After completing the drive from the stunning Cassiar Highway, we started our journey to the great Alaskan Highway.
The first stop was Dease Lake where we dry camped at Waters Edge RV Camp.
It rained all night and we prayed we could get up the dirt hill in the morning. Next stop Watson Lake. The Baby Nugget RV Park called our name, and we got an early start setting up. (Allowing Lennard to clean the RV and car) We were lucky enough to see a bear crossing the road as a big wheel truck honked it’s horn along the way.
A short stop at Jade City was mandatory. They actually export their jade to China and have it imported back after it has been designed into jewelry or art. Who knew a lot of China’s jade comes from the Yukon?
The next day we arrived in Whitehorse in the Yukon. Our site was the narrowest we have ever seen at the Hy Country RV Park. Lennard did a great job backing in… with my help of course.
Dinner was at the famous Klondike Restaurant serving ribs and salmon. It is an eclectic place with crazy décor and smiling waitresses. Along with the dinner fare they serve the largest deserts we have ever seen. Did we share one? YES!
The next day we started sightseeing at Miles Canyon, which was a beautiful canyon with a river running through it and a bridge to the other side. I stayed behind with the dogs and was lucky enough to have a chat with the world renown travel writer, Rosemary McClure. She was there working on an article for the Los Angeles Times. Her photographer had the largest lens I have ever seen. I’m looking forward to reading the piece and seeing the photos. She did ask me a few questions. Will our story get in her article? I hope so. Never the less, it was a real pleasure talking with her.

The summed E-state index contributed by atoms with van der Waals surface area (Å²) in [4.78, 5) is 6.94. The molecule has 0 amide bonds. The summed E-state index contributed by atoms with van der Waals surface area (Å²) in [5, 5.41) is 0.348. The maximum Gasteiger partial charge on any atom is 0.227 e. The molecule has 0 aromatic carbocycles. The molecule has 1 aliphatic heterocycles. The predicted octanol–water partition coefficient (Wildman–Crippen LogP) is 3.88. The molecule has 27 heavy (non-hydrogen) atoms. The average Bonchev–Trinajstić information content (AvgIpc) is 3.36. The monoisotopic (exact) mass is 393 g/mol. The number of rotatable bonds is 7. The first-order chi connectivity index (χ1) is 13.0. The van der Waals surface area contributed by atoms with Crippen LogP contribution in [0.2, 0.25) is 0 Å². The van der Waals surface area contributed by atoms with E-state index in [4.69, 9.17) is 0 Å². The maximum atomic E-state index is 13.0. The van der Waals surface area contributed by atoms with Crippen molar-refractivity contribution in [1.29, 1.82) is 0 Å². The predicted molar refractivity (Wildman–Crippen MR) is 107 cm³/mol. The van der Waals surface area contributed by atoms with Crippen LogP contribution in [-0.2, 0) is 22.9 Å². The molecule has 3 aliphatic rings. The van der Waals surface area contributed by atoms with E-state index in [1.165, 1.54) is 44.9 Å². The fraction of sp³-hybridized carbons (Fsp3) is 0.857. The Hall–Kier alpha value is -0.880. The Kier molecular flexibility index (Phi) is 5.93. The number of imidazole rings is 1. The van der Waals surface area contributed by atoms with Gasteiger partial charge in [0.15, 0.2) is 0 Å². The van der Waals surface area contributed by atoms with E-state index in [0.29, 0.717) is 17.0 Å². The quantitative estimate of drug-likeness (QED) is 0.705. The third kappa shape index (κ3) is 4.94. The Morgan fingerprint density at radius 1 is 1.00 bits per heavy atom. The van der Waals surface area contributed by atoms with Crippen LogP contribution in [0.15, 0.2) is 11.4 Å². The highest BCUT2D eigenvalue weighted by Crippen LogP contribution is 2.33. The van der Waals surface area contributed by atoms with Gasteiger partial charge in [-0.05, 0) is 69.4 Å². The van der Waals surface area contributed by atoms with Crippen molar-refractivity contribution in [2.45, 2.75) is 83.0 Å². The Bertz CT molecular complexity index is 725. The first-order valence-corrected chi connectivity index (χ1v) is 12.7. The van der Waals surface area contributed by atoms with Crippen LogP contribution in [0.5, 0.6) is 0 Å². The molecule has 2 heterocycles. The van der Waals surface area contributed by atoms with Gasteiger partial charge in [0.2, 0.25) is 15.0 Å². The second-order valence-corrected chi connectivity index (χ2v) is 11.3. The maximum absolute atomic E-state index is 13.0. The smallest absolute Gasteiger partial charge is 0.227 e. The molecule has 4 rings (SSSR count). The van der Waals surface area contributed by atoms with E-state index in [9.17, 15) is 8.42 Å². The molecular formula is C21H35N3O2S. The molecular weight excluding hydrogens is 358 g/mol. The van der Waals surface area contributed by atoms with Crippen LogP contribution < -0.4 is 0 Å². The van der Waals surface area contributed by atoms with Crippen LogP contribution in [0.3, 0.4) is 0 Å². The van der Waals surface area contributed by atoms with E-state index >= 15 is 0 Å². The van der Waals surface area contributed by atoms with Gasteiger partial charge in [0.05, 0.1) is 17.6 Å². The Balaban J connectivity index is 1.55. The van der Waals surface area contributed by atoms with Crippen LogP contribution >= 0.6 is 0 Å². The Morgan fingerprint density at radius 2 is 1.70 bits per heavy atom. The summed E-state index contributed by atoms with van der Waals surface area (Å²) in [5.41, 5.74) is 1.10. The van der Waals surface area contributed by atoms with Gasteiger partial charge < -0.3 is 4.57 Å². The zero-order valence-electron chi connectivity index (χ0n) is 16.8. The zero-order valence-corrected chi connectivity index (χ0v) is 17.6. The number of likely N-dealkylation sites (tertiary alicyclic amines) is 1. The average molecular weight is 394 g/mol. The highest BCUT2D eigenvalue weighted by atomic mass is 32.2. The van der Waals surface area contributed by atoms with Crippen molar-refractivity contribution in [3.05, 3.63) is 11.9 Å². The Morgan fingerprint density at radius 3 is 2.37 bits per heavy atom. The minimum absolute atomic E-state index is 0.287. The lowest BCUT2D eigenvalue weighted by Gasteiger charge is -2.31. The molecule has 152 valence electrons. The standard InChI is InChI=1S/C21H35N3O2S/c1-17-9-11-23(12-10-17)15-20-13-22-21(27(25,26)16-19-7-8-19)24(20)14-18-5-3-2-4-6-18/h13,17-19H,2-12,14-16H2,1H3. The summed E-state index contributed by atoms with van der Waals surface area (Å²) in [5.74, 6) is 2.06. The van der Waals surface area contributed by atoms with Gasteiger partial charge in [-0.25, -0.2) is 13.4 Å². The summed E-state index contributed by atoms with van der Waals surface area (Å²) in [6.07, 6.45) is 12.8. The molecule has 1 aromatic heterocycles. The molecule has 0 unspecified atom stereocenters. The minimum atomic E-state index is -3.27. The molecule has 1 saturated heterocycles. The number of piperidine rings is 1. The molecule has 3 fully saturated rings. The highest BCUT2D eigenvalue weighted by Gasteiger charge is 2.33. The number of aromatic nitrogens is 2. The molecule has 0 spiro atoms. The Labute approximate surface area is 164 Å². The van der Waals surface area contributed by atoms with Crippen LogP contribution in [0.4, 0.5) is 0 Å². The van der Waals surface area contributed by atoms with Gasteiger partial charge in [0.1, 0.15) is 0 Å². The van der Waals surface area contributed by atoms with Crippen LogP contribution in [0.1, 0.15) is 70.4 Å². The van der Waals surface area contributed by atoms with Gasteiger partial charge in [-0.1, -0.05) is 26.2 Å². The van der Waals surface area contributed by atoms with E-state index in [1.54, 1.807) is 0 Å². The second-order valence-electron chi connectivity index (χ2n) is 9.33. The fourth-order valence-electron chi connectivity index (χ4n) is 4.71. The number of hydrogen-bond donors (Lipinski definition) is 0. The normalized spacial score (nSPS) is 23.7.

An old paddle wheel ship is located downtown. The SS Klondike was used to transport goods and people in the late 1800’s. You can take a tour, but we just viewed it from the outside.
After seeing the historic downtown, we ended the day with a trip to Walmart where the parking lot was crowded with RVs. There must have been 50 of them of all shapes and sizes, taking advantage of the free parking. There was hardly room for cars to navigate.
The Yukon Wildlife Preserve is about 20 minutes out of town. We opted for their 6 kilometer walk through the preserve the next day. Our first stop was next to the bison area, where a mama bison was protecting her calf near the fence. She rolled in the dust and roared and grunted as we passed by. After we passed, they did not let anyone down that pathway. What? It was scary. The rest of the park was calm and it was a great day.
A last, but mandatory stop was made at the Yukon Brewery where we missed the last tour but bought the beer! Their newest creation was called Special Agent and was 8.1% alcohol.
We were surprised to find that the Alaskan Highway was really a pretty good road without any pot holes, gravel or problems all the way to Whitehorse. We were thinking about all the stories we had heard about it and wondering where the bad parts were.
Ha! we would soon find out the real truth next day on our trip from Whitehorse to Tok, Alaska. But, that’s a story for another day.